Lots of folks are tuned into Spoonfed … the UBM is just where I heard about it first (and, while I'm at it, that's a fine blog to read … UBM is the nom de blog of David Mills, Emmy-winner for The Corner and writer for, among other things, NYPD Blue and The Wire). Nor is Cornbread the only person who does this 45-spinning video trick. Whatever … it's way more fun than you'd think, worth scrolling through his contributions. Here's one chosen at random:

[ed. note: I'm leaving this post up, although Spoon was disappeared from YouTube]

so long urge, we hardly knew ye

I can't shed too many tears over the news that URGE, the MTV/Microsoft music subscription service, was merging into Rhapsody. A little more than a week ago, I dumped URGE for Rhapsody myself ... there was a lot to like about URGE, but it crashed a lot and was big and clunky. Rhapsody isn't perfect, but it (and the other subscription sites) do what iTunes doesn't: allow you to access music for a monthly fee, rather than buying songs one at a time for 99 cents or whatever they're charging these days. Like I say, it's not perfect ... you don't "own" the music, you "rent" it, so, for instance, when I cancelled URGE in favor of Rhapsody, I could no longer play the downloaded URGE tracks. (Not all that big a deal, since I can just download the Rhapsody version instead.) Since Sandisk, who makes my MP3 player, now has a "Rhapsody" model that allows you to download Rhapsody music via wi-fi, we're getting ever closer to my oft-stated dream, every song ever recorded, available at any time, in any place.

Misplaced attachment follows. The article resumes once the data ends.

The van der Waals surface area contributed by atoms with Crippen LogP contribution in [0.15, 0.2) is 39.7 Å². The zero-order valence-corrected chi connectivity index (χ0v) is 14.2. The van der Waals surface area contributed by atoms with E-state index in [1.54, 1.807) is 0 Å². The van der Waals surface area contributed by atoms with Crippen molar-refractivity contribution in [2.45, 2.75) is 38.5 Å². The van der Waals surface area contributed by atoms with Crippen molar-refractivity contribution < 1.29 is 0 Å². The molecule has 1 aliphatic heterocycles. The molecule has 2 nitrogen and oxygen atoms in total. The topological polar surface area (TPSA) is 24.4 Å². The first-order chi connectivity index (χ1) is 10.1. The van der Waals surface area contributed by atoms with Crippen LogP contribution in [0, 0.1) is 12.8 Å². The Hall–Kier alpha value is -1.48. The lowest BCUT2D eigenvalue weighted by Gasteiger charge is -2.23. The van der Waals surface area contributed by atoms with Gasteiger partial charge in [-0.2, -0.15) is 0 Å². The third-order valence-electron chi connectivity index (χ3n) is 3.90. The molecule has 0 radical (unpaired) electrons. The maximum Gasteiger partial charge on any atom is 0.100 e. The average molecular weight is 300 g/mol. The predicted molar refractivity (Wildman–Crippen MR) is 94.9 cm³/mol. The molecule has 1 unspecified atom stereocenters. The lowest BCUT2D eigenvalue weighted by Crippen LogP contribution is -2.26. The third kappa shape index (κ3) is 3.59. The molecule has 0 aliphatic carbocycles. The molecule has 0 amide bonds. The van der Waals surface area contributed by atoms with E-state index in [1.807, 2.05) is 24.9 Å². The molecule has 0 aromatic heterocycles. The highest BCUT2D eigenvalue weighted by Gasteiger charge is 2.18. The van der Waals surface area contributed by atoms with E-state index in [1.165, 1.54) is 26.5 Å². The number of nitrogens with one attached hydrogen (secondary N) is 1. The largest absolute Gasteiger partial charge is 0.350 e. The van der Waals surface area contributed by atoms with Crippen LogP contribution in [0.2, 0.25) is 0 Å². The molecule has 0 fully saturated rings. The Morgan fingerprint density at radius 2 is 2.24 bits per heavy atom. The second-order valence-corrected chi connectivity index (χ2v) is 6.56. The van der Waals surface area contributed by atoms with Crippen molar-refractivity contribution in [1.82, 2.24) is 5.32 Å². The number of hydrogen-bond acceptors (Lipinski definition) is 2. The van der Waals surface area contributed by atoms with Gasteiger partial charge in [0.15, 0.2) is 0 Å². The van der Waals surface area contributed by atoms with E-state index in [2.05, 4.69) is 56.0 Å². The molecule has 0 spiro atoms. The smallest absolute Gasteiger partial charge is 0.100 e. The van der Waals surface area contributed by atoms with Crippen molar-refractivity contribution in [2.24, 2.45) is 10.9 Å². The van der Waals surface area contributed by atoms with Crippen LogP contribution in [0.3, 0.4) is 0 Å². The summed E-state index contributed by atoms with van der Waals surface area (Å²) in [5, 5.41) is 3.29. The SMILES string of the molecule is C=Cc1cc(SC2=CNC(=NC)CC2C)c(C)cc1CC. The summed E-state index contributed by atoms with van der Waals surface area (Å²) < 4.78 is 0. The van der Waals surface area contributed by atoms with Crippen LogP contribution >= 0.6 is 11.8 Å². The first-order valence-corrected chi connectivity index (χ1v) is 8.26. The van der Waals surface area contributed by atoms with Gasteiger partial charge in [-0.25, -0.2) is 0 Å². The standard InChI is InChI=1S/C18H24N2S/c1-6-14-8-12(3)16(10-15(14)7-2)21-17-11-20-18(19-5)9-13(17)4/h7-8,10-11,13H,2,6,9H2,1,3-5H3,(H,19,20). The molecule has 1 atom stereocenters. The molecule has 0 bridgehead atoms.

family reunion

The Rubios had a family reunion on Sunday in Pleasant Hill. Thanks to my sister Sue for being the main person to put it all together! "The Rubios" in this case are the descendants of my Spanish grandparents. No one of my father's generation is still alive, so my generation is now the oldest. By my count, which can't really be trusted, ten members of my generation of Rubios showed up, representing three of the five Rubio siblings of the previous generation. There were also a lot of next-gen people, and even a few next-next-gen ... i.e. a few of my generation are now grandparents.

Here are two of my favorite pictures. One is of most of the attendees ... it's really too hard to see everyone in this small version. The other picture is of two of my favorite family members:

Rubio family reunion

african-american directors series: inside man (spike lee, 2006)